Safari Rally fan who became speed queen

Tuesday, September 8th, 2020 00:00 |
Stella Mutahi has been practising horticulture farming after taking a sabbatical leave from rallying. Photo/PD/WANGARI NJUGUNA

If there is any single event, which fired the imagination of Kenyans and became the most talked, most liked and enjoyed event, then Safari Rally has no equal.

It is one of motorsport’s most iconic events—world beaters would converge in Kenya for what was the world’s toughest rally.

And Kenyans of all walks of life, young and old, men and women would turn out in large numbers by the roadsides for the thrill of high speed on the road.

From her childhood, Stella Mutahi used to get excited whenever she saw these Safari rally cars wading their way through the dusty or muddy roads during Easter holidays.

She was a big fan of this sport, and she had an urge of becoming a rally driver when she grew up.

Back in the 80’s and 90’s when the sport was popular in the country, Stella would not miss to stand by the roadside and cheer the participants.

When she got of age, she decided to pursue her dream of joining the motor sports field, mainly dominated by men.

Stella in action. She started rallying in 2010, driving her Subaru Impreza.

At first, her family, especially her mother, was apprehensive about her idea of becoming a safari rally driver.

She deemed this as a dangerous sport terming it suicidal because of the speed aspect.

“I had to convince her that this was a sport like any other, but made a promise to always stay safe,” she said.

In 2009, she joined San Valencia Motor Sports Academy in Athi River, where she underwent a three months training.

Here she was not only taught driving and the basic techniques to manoeuvre tough terrains, but also safety measures, timing during competition among others. She then became a navigator (co driver) to rally driver John Muigai.

Together they took part in a number of competitions, which made her gain the much-needed experience.

However, the urge to take on the wheel was burning inside her and she had to get a way of taking the driver’s seat.

“Being a navigator makes you more of a passive participant. But I wanted to be on the wheel and compete with men,” she says.

In 2010, Stella bought a Subaru Impreza, which she used in taking part in various rallies organised in the country with Hellen Shiri being her co-driver. Her first sponsor was Gulf Energy. 

Their first competition was Guru Nanak Rally held in Kajiado in 2010. Here, she got an award for being the only female team participating.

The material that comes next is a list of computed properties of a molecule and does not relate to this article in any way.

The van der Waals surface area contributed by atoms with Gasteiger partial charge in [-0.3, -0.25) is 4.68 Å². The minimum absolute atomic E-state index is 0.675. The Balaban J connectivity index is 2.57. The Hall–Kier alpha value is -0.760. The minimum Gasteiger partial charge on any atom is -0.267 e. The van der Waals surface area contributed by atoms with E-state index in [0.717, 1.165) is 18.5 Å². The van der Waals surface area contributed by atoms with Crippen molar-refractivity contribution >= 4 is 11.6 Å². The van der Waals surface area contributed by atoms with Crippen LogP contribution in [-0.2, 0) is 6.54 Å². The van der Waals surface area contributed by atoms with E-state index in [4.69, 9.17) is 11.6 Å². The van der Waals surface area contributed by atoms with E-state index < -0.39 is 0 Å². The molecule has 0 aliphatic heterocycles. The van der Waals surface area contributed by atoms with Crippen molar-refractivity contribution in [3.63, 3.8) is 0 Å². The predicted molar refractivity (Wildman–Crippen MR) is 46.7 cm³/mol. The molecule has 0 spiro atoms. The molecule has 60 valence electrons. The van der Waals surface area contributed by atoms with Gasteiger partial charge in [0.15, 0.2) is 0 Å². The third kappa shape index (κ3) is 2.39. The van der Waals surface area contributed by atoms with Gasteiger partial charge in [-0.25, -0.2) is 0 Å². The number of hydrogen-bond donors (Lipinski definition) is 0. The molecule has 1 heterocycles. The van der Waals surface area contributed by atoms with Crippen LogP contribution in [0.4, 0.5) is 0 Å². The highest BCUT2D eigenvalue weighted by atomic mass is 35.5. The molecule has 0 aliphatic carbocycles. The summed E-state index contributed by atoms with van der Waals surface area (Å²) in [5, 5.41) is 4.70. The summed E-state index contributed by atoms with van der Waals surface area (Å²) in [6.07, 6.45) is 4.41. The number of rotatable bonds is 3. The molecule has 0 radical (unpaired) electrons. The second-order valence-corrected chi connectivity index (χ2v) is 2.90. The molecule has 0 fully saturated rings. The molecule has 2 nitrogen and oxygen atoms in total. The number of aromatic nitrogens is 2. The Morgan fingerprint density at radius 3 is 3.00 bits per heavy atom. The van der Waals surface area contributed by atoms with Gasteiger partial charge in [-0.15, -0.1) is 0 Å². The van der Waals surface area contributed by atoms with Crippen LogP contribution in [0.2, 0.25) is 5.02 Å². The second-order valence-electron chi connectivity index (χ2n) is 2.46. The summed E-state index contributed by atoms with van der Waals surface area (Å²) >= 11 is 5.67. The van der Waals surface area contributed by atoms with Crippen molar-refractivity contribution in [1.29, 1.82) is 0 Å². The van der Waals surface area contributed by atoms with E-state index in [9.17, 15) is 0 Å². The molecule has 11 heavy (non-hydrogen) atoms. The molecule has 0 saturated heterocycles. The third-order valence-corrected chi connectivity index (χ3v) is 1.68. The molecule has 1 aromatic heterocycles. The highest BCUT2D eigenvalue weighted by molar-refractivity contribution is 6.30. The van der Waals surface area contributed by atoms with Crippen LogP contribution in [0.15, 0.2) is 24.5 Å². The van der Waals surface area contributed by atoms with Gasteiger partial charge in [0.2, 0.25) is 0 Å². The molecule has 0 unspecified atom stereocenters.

“Rally drivers don’t get the chance to drive lap after lap to learn tracks and conditions. Instead, you’ll pretty much have to learn on the job.

So whenever you get the opportunity to drive any car, anywhere, at any time, do it,” she says.

She is pictured with her navigator Hellen Shiri, they participated in rallying activities for four years. Photo/PD/COURTESY

The 2010 premium Safari Rally sponsored by KCB remains to be the most memorable event where she took part in and she was also the only female driver.

“When I crossed the finish line, I felt that was the biggest accomplishment ever having raced all through with men.

During this event, I celebrate winning ‘Coup de dame award for finishing the toughest Safari Rally being a woman,” she says. 

Stella says renowned rally driver Patrick Njiru is her role model. “As drivers, we interacted in the field. I learnt few tips just by watching him rallying,” she adds.

Sabbatical leave

During the various events, she met other women who were interested in motor sporting and together, they formed a group dubbed Warembo bila make-up.

Through this group, they were able to motivate each other hence took part in more competitions.

“We were able to establish ourselves and every time there was a rally competition, people were always looking out for us because we stood out from our male counterparts,” she recalls.

In 2014, however she took a sabbatical leave after her sponsors withdrew their support. She had participated in more than 40 rallies.

Motor sports, she says, is an expensive affair and she could not manage to fund herself from her pocket.

To participate in a premium competition one would require to have between Sh5 million to Sh8 million.

This is to cater for the safety gears for the driver and the co-driver, the mechanics back up team, the spare parts for the vehicle and a chase car among other things.

“Very few people would afford such a huge amount of money,” she says.

Though she is not actively involved in the sport, she closely follows matters related to the Safari Rally and she also sits at the national secretariat in motor sports.

The mother of four, who is a marketer by profession says she plans for a comeback once she gets sponsors.

Her dream is to drive the 10th and final generation of the Mitsubishi Lancer Evolution Evo X, which she says is one of the best sports car in the market.

Currently, Stella is a horticulture farmer after quitting her job from one of the communication companies towards the end of last year.

According to Stella, rallying helps in inculcating discipline and requires one to be physically and mentally fit.

She, however, says it is exciting and adventurous, a venture women should consider joining as it opens up a lot of opportunities for networking.

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